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There are few delights that rival the skin of a rotisserie chicken. Sure the juicy, flavorful meat is great, too, but the thin, browned skin that's crisped up in the bird's own slowly rendering fat is something I live for—it's the reason I got a rotisserie attachment for my grill in the first place. But three years after receiving that gift, I realized I was too hung up on specialty birds like Peruvian and mojo chickens; shamefully, I'd never cooked a single standard rotisserie chicken. I decided it was high time to right that wrong and set out to perfect the basics.
Not So Good Rotisserie Chicken
I figured the best way to start was with the simplest possible approach: I bought a medium-size four-pound bird, unwrapped it, patted it dry with paper towels, and threw it on the spit. I usually brine my chickens before cooking, but given that the bird would be be basting in its own juices, I thought it might wind up being an unnecessary step.
I set up the chicken to slowly rotate over an indirect fire, with one full chimney of charcoal split into two equal piles on each side of the grill grate. With a bit of windchill going on, this left the temperature inside the grill only around 350-375°F, taking the chicken just about an hour to reach 160°F in the breast.
Even with the long cook, this bird looked pretty sorry. The skin only turned a pale, light brown and lacked flavor, with a texture that was too thick and chewy. The meat, slightly dry and tasteless, suffered a similar fate.
Okay Rotisserie Chicken
While that lackluster bird was cooking, I also readied another, using a few bits of chicken know-how that I've used and developed over the last year.
First, I brined the bird for an hour in a saltwater solution to help enhance its internal moisture. Then, after I removed it from the brine, I patted it dry, set it on a wire rack, and placed it in the fridge to air-dry overnight. Drying out the skin is part of what makes my grilled wings work so well, and I suspected it would work similarly for a rotisserie bird.
But that ended up being only partly true. The brine did help the meat stay juicy, and the outside it brown more, but it still didn't come close to reaching the intensity of flavor I was shooting for. There was a little streak of hope, though.
A sole line of darker skin had formed, where the fat poured out from a hole I'd made when taking the bird's temperature with a probe thermometer. That strip of skin provided a little taste of what I was after, and gave me a clear direction to follow.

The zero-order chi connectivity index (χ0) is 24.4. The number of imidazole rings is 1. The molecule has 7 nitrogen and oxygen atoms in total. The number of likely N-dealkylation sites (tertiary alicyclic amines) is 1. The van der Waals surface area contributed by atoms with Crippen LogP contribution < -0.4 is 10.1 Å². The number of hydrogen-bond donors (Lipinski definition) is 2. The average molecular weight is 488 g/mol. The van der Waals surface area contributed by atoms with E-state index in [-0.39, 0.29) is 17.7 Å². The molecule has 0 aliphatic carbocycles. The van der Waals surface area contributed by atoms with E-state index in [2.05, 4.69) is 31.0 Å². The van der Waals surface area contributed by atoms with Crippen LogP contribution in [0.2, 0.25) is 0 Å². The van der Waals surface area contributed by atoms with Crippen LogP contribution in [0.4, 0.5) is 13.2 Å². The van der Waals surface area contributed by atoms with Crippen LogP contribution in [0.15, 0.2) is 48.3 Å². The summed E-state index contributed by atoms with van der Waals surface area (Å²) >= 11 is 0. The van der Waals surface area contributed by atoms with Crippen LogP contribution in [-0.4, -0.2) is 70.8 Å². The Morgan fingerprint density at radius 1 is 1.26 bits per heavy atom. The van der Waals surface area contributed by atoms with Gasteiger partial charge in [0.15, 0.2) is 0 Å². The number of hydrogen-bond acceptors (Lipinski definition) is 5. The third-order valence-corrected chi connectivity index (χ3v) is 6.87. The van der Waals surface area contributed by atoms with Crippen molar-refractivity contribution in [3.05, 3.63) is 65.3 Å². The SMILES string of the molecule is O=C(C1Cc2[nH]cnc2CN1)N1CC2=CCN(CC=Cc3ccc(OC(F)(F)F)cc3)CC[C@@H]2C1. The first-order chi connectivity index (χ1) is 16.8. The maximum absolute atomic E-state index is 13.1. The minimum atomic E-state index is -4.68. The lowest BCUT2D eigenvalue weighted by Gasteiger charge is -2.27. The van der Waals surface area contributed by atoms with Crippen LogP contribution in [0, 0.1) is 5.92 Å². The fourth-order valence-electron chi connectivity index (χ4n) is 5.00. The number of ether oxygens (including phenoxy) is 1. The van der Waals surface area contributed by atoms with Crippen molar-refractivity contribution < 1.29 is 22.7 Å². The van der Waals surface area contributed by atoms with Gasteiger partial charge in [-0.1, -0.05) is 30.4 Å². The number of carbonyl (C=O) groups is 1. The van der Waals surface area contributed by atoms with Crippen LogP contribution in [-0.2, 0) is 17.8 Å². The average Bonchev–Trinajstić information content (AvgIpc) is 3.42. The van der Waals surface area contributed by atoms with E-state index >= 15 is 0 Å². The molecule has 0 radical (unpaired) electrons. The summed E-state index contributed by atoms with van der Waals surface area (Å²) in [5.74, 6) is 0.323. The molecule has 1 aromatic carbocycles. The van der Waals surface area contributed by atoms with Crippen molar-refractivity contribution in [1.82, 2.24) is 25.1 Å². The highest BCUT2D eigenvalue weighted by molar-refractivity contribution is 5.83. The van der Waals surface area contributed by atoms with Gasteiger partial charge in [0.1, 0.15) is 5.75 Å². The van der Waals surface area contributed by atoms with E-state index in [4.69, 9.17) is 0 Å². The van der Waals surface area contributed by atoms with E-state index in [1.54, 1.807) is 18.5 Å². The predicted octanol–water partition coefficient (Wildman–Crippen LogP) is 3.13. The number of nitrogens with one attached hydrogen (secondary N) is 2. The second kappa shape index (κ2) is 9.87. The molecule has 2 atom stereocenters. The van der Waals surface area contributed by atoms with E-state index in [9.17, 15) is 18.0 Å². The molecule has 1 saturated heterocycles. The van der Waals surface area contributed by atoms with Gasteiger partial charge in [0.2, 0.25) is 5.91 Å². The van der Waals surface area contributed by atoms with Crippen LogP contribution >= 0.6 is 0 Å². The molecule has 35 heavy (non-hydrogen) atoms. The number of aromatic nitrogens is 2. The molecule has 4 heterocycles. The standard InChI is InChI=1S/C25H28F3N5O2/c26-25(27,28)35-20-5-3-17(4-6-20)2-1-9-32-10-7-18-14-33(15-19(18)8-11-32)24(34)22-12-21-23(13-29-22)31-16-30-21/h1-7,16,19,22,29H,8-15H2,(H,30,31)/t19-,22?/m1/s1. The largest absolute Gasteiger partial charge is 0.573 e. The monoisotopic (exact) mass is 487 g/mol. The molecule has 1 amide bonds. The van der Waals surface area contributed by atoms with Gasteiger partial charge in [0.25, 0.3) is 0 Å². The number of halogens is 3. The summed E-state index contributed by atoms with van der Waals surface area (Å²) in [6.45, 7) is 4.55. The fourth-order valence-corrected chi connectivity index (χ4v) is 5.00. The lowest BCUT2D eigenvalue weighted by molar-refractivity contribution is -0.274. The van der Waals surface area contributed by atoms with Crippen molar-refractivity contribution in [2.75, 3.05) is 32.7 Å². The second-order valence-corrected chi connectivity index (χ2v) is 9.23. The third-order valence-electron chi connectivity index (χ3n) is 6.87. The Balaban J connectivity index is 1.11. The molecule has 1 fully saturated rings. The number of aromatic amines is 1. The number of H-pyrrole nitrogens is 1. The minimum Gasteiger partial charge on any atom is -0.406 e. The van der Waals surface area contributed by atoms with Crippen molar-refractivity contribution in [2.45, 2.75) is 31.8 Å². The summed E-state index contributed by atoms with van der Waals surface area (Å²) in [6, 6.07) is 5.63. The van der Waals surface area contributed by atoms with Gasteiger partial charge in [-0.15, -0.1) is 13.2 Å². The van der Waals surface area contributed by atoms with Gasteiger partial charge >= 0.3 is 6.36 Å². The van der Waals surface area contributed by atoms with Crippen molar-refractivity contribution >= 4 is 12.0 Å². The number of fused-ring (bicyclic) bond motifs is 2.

Pretty Damn Good Rotisserie Chicken
The brine and air-dry method seemed to be working out, so I followed that procedure again, but added a few extra steps this time around.
I knew I needed more heat to get better browning, so I added an extra half chimney of charcoal on top of what I'd used before, which brought the grill temp into the 425-450°F range. Then, noticing that holes in the skin provided a portal for the fat to escape and baste the skin, I poked holes all over the bird using a skewer, especially in fattier thigh areas. Finally, to jumpstart the browning, I brushed the chicken with butter when it first went on the rotisserie.
These all added up to make a pretty damn juicy, tender, and flavorful chicken. It was certainly a great home attempt, but yet another version eclipsed this one.
Really Excellent Rotisserie Chicken
I have yet to fully jump on the dry salting bandwagon—a few previous attempts have left my chickens and turkeys too salty for my taste—but I gave it another shot here.
Instead of brining the bird in saltwater, I coated it inside and out with a couple tablespoons of kosher salt before letting it air dry. The rest of the steps were the same as my previous recipe.
This was by far the best chicken to come off my rotisserie. Fears that the bird would wind up too salty proved unfounded, and the extra salt was exactly what I'd needed to concentrate the flavor of the skin and meat. It also browned better and was just as moist as a regularly brined chicken.
I didn't finish the whole bird that day, but I couldn't help but peel off all the skin and eat it while it was still warm and at its best (I pulled the leftover skinless chicken and made it into enchiladas later in the week). As good as this was, I was left thinking that even more heat might do the rotisserie bird more justice. You could get that effect with lump charcoal—which burns hotter than briquettes—or direct heat, although fatty flare-ups could make that problematic. I'm sure I'll give it yet another shot, but for now, I've found a method that is sure to cook up one truly excellent rotisserie chicken.
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